It seems we rarely marvel at the whole picture of what is going on here. Instead – out of the entire story – many focus on Jesus’ parting words, translated, “Go and sin no more.” It’s also been translated to the softer, “Go and leave your life of sin,” but that doesn’t quite get it either. Instead, the translation I learned as a young Christian captures the heart of the situation and Jesus’ heart for people.

Jesus was not admonishing her to go do better, but inviting her to life, to His life. His message to this woman is, in essence: “You don’t have to live this way.” That is, “I offer you so much more than anything you’ve ever known.” This is true for several reasons.

First, let’s take a look at the setting: this woman had just been caught in adultery – most likely by the men who set it up to entrap Jesus (notice the man involved was not also caught). This is certainly not the first time they put their heads together to concoct a plan to bring Him down.

She is dragged out to the public square as an adulteress. Before Jesus. Before the crowd. Naked. Can you simply imagine the shame? I shudder to think of it. She knew that the consequence was to immediately be stoned to death.

Jesus then does the remarkable. Obviously stuck, obviously backed into a corner by these clever men who have succeeded in entrapping Him, Jesus has absolutely no way out. No way. Until He opens His mouth.

“You who are without sin cast the first stone.” The crowd is stunned. Flummoxed. This is not the way these situations were dealt with… ever. It takes a minute, but slowly the older men and then the younger ones drop their stones and turn away (most likely with guilt of their intended entrapment ringing in their ears, in addition to who-knows-what other skeletons they had hidden away). Only Jesus could have given such a mind-boggling response. Time and again in Scripture, Jesus circumvents their yes-or-no questions and gives an answer they never thought possible.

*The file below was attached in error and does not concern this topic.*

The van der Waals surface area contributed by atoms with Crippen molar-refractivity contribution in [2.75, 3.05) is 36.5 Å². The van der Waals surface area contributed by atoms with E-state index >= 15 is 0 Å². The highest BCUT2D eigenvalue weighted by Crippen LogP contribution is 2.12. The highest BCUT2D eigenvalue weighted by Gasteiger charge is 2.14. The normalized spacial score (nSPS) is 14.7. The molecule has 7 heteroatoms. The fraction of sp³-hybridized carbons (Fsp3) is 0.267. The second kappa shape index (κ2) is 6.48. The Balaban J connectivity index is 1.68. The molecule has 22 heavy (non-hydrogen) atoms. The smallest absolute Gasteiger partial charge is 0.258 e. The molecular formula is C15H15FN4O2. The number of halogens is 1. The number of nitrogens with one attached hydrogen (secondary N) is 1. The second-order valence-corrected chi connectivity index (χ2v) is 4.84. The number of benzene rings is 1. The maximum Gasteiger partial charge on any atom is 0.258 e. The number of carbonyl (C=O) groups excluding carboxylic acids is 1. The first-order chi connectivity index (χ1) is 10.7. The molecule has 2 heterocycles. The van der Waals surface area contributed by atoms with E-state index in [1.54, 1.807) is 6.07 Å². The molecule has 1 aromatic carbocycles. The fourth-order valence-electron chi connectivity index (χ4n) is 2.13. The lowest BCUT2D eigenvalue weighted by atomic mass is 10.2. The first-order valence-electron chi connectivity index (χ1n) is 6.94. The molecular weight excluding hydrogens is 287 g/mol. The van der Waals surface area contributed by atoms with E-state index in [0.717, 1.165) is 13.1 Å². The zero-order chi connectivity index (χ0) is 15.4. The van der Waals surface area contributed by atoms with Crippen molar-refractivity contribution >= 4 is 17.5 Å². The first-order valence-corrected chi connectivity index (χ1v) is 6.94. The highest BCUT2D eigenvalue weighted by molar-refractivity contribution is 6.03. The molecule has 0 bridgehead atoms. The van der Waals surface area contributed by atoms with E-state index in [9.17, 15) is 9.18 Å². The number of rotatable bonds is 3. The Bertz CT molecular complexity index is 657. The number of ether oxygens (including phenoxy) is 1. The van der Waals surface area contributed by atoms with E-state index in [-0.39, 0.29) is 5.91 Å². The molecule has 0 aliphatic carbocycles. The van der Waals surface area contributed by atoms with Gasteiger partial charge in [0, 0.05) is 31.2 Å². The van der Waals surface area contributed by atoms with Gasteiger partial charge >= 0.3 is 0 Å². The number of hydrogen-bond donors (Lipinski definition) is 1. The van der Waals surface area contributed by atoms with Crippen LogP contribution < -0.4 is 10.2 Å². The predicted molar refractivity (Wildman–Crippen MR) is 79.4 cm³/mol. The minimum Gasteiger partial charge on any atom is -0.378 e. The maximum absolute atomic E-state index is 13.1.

Then He turns to the woman. “Does no one condemn you?” “No one, Sir.” “Neither do I condemn you.” What?? You don’t? Why not? You have every right to condemn me under the law. Isn’t that what You do? Apparently not. But why not? That is part of the key to the puzzle of His following remark.

If Jesus used “Go and sin no more” as a mandate to go and rid her life of any sinful thought of action, He would have implied some condition, even though it came after her release. Like the policeman who lets you off with a warning might say, “Now, keep your speed down.” (Not that I have personal experience with this one…) The implication is, “I’m going to let you off this time, but don’t push your luck – and get out of here before I change my mind.” (That’s often the feel of, “Go and sin no more.”)

The trouble is, nobody goes and sins no more. Everybody sins and sins and sins. If she had the power to meet her own needs, or rid herself of her own sins, she would not have been tricked into this in the first place. Forget the heart, this interpretation would say. Forget dependence on God and just change your own behavior. But this is a fragmented concept, as if real change comes from the outside in, instead of inside out. Jesus always starts with the inside.